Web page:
The late U.S. Rep. Andy Jacobs Jr., saw his old congressional district absorbed after the 1980 census. Jacobs is shown here with President Johnson, and with U.S. Reps. Julia Carson, Pete Visclosky and Lee Hamilton.
The late U.S. Rep. Andy Jacobs Jr., saw his old congressional district absorbed after the 1980 census. Jacobs is shown here with President Johnson, and with U.S. Reps. Julia Carson, Pete Visclosky and Lee Hamilton.
INDIANAPOLIS – So what happens if and when Indiana loses another congressional seat? It is not impossible.  In fact, it’s probably going to happen, so get ready. That said, if I had a nickel for everybody who wants to talk to me about chessboarding out Indiana politics over the coming eight years, I’d be replacing some of my tired old campaign shoes with Louboutins. Well, maybe. I would at least flirt with some.      
        
Still, what people don’t seem to be considering yet is that Hoosier opportunities to serve in our U.S. Congress may very well be shrinking, and pretty soon as our population continues to decline relative to other states. It is not a stretch to consider that by 2022, Indiana could be sending one fewer congressional delegate to Washington.
    
Recent history tells a similar story, and it is worth refreshing our memory. Indiana’s 11th Congressional District was eliminated as a result of the 1980 census. It was last represented by Andy Jacobs Jr., who was redistricted into the 10th District. More recently, that district was eliminated when Indiana’s representation in the House of Representatives fell from 10 to nine after the 2000 Census.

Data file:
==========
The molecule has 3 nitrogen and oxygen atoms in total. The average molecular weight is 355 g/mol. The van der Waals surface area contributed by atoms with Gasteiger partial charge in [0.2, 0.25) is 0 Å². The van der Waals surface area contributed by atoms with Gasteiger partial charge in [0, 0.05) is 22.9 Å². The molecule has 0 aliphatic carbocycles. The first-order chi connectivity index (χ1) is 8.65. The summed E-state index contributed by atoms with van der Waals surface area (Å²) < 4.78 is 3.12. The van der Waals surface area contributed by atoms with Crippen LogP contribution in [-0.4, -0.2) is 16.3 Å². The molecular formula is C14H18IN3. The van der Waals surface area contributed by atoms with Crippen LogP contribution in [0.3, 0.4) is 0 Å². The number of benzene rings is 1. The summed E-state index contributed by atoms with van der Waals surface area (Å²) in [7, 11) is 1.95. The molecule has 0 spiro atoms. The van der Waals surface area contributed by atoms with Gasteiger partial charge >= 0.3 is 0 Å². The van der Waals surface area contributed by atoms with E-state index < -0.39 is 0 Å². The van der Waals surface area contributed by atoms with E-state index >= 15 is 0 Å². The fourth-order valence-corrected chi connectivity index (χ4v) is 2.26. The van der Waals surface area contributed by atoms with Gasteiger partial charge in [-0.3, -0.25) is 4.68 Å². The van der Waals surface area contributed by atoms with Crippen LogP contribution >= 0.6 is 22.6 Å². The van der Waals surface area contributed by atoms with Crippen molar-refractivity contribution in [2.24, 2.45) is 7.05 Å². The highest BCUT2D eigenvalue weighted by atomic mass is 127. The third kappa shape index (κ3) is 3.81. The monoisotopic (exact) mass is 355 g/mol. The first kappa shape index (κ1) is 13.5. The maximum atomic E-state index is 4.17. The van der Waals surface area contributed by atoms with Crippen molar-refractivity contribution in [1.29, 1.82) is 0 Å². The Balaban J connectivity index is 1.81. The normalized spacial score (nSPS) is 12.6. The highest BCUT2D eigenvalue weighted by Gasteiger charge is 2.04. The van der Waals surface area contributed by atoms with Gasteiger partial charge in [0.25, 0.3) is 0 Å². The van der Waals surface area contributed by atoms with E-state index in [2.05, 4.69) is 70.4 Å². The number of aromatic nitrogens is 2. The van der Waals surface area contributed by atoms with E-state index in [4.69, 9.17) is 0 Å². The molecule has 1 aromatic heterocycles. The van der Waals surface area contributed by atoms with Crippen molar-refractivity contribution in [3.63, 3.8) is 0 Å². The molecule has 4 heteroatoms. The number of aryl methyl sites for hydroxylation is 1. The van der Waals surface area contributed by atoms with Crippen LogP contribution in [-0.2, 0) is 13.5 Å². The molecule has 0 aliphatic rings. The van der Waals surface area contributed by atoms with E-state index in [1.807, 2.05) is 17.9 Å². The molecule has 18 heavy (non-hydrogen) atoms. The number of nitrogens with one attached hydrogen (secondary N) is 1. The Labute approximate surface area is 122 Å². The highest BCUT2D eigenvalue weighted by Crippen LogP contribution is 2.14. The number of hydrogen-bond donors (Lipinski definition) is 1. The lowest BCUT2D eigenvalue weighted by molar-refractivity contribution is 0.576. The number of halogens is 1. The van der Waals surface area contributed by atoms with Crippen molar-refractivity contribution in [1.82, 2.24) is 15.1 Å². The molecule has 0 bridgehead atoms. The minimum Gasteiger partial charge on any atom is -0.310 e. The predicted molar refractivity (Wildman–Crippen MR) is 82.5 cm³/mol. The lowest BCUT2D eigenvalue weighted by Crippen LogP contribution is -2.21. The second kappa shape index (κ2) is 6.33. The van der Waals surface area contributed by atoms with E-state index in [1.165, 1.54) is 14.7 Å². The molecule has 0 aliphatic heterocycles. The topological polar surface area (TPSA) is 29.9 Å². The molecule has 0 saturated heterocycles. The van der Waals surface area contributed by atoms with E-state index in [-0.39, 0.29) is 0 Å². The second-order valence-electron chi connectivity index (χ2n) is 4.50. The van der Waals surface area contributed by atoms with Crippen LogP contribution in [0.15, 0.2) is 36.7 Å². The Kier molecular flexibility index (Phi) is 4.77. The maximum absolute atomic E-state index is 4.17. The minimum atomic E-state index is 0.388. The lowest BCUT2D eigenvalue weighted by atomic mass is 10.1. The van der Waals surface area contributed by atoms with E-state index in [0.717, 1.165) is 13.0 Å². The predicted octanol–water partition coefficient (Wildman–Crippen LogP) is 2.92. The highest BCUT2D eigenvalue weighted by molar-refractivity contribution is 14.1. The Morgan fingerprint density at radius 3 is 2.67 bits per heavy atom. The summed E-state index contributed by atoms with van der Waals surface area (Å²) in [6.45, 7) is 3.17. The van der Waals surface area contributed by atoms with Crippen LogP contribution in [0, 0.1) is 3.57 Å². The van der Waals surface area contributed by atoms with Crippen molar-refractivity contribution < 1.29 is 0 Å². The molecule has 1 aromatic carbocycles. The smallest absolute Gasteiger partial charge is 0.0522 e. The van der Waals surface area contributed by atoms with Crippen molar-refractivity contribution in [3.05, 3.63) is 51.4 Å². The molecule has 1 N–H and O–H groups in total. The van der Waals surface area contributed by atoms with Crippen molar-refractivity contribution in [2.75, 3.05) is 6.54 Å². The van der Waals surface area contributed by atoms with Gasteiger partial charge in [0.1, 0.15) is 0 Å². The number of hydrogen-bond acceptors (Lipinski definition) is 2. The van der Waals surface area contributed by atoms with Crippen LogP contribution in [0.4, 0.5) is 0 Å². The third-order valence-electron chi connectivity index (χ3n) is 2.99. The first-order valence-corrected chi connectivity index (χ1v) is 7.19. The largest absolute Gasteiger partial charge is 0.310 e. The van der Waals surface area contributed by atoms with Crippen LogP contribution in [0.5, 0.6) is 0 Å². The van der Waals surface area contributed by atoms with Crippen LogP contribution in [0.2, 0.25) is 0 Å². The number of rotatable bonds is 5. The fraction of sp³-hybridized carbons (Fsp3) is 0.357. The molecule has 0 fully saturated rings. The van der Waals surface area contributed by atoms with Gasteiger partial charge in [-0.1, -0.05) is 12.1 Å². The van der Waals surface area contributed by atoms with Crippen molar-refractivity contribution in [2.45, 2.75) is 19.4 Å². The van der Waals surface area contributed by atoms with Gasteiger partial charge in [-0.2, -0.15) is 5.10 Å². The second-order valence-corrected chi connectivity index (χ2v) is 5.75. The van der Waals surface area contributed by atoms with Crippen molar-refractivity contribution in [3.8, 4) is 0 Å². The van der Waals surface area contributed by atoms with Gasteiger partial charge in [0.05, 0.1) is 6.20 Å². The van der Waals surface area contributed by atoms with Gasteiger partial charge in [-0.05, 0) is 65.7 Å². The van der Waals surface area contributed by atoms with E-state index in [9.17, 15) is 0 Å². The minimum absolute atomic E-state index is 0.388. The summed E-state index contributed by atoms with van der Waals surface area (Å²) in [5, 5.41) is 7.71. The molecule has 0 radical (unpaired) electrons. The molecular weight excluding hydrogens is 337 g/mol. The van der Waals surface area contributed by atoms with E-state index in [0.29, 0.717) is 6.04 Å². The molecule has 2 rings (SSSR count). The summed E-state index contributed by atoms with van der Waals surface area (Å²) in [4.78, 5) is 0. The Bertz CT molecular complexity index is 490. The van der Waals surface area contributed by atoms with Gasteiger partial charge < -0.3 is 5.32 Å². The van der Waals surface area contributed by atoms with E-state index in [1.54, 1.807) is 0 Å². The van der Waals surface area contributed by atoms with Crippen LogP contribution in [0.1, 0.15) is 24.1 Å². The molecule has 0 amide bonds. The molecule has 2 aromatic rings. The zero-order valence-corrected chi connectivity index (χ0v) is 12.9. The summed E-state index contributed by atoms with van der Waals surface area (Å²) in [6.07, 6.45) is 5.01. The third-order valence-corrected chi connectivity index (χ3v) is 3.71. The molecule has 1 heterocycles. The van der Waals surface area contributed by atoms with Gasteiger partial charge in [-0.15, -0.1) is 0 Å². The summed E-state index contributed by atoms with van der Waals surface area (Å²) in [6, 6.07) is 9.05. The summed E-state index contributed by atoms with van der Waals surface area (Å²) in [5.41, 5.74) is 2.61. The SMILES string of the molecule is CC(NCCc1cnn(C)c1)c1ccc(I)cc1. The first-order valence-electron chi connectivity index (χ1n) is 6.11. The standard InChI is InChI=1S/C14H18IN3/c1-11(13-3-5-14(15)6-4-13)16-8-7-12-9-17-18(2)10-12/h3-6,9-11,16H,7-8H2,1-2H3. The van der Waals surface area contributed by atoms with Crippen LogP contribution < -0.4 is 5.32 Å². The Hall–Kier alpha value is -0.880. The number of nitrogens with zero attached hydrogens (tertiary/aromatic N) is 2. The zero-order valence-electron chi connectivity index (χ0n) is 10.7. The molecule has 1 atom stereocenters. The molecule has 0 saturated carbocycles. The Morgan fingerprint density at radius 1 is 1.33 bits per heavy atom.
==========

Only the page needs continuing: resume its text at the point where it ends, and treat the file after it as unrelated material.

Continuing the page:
Congresswoman Julia Carson, who formerly represented the 10th, was elected in 2002 to represent to the re-drawn Indiana’s 7th Congressional District. This district was configured to include the old 10th, plus some new territory outside of the old boundaries.
    
The old 7th District was then absorbed into a combination of Indiana’s 4th Congressional District and Indiana’s 8th Congressional District.
    
The Indiana Business Research Center reported last year that our Hoosier state has been adding only half as many new residents as it did during the prosperous 1990s.
    
Specifically, they cite that Indiana’s population increased by an average of 53,600 people a year during the 1990s, and 40,300 a year during the first decade of the 2000’s. So far this decade, Indiana has gained about 23,750 more residents a year.   That’s not much.
    
The top 20 growth states are likely to grow as much as 5 to 13 percent. Indiana will grow less than 3 percent if we luck into a little bit more wind at our back. Yes, we have gained, but not enough compared other growing states to ensure that we might prevent another loss in congressional representation.
     
Indiana may lose congressional influence in D.C., but what might this mean for the political landscape back at home? Will the maps draw blood in the remaining two, reliably Democrat seats, creating more or may we see a Republican streetfight someplace around the state?
    
As Miguel De Cervantes, the author of “Don Quixote,” wrote in the 16th Century, “Forewarned, forearmed; to be prepared is half the victory.”  It is worth thinking about.

Hale was the 2016 Democratic lieutenant governor nominee and President of Leadership Indianapolis.